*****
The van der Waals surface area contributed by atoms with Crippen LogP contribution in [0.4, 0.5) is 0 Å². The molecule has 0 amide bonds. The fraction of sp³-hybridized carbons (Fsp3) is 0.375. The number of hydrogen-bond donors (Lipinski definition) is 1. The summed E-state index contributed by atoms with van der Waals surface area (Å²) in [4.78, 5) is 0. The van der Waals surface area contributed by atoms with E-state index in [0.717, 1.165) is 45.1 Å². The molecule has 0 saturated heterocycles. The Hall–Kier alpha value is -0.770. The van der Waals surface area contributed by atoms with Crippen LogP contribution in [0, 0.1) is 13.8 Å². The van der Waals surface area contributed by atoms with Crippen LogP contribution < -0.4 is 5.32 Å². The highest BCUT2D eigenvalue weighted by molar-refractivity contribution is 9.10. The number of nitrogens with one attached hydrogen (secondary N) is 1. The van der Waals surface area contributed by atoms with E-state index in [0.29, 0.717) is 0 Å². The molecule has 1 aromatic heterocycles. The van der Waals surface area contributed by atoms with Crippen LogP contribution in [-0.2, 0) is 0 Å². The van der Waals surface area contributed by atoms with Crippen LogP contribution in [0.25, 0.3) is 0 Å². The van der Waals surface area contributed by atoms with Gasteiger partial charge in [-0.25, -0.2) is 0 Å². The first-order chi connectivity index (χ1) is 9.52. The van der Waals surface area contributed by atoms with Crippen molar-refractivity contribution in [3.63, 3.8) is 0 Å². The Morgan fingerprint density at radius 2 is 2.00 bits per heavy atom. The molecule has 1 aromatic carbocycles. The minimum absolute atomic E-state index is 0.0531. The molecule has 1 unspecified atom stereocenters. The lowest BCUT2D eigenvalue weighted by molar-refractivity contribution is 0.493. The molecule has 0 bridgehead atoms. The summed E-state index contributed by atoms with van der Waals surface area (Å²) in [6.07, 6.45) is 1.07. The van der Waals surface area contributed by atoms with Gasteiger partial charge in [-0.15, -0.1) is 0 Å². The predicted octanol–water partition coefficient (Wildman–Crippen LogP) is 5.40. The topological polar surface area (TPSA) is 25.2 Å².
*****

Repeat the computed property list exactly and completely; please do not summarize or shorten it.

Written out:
The van der Waals surface area contributed by atoms with Crippen LogP contribution in [0.4, 0.5) is 0 Å². The molecule has 0 amide bonds. The fraction of sp³-hybridized carbons (Fsp3) is 0.375. The number of hydrogen-bond donors (Lipinski definition) is 1. The summed E-state index contributed by atoms with van der Waals surface area (Å²) in [4.78, 5) is 0. The van der Waals surface area contributed by atoms with E-state index in [0.717, 1.165) is 45.1 Å². The molecule has 0 saturated heterocycles. The Hall–Kier alpha value is -0.770. The van der Waals surface area contributed by atoms with Crippen LogP contribution in [0, 0.1) is 13.8 Å². The van der Waals surface area contributed by atoms with Crippen LogP contribution < -0.4 is 5.32 Å². The highest BCUT2D eigenvalue weighted by molar-refractivity contribution is 9.10. The number of nitrogens with one attached hydrogen (secondary N) is 1. The van der Waals surface area contributed by atoms with E-state index in [0.29, 0.717) is 0 Å². The molecule has 1 aromatic heterocycles. The van der Waals surface area contributed by atoms with Crippen LogP contribution in [-0.2, 0) is 0 Å². The van der Waals surface area contributed by atoms with Crippen LogP contribution in [0.25, 0.3) is 0 Å². The van der Waals surface area contributed by atoms with Gasteiger partial charge in [-0.25, -0.2) is 0 Å². The first-order chi connectivity index (χ1) is 9.52. The van der Waals surface area contributed by atoms with Crippen molar-refractivity contribution in [3.63, 3.8) is 0 Å². The Morgan fingerprint density at radius 2 is 2.00 bits per heavy atom. The molecule has 1 aromatic carbocycles. The minimum absolute atomic E-state index is 0.0531. The molecule has 1 unspecified atom stereocenters. The lowest BCUT2D eigenvalue weighted by molar-refractivity contribution is 0.493. The molecule has 0 bridgehead atoms. The summed E-state index contributed by atoms with van der Waals surface area (Å²) in [6.07, 6.45) is 1.07. The van der Waals surface area contributed by atoms with Gasteiger partial charge in [-0.15, -0.1) is 0 Å². The predicted octanol–water partition coefficient (Wildman–Crippen LogP) is 5.40. The topological polar surface area (TPSA) is 25.2 Å².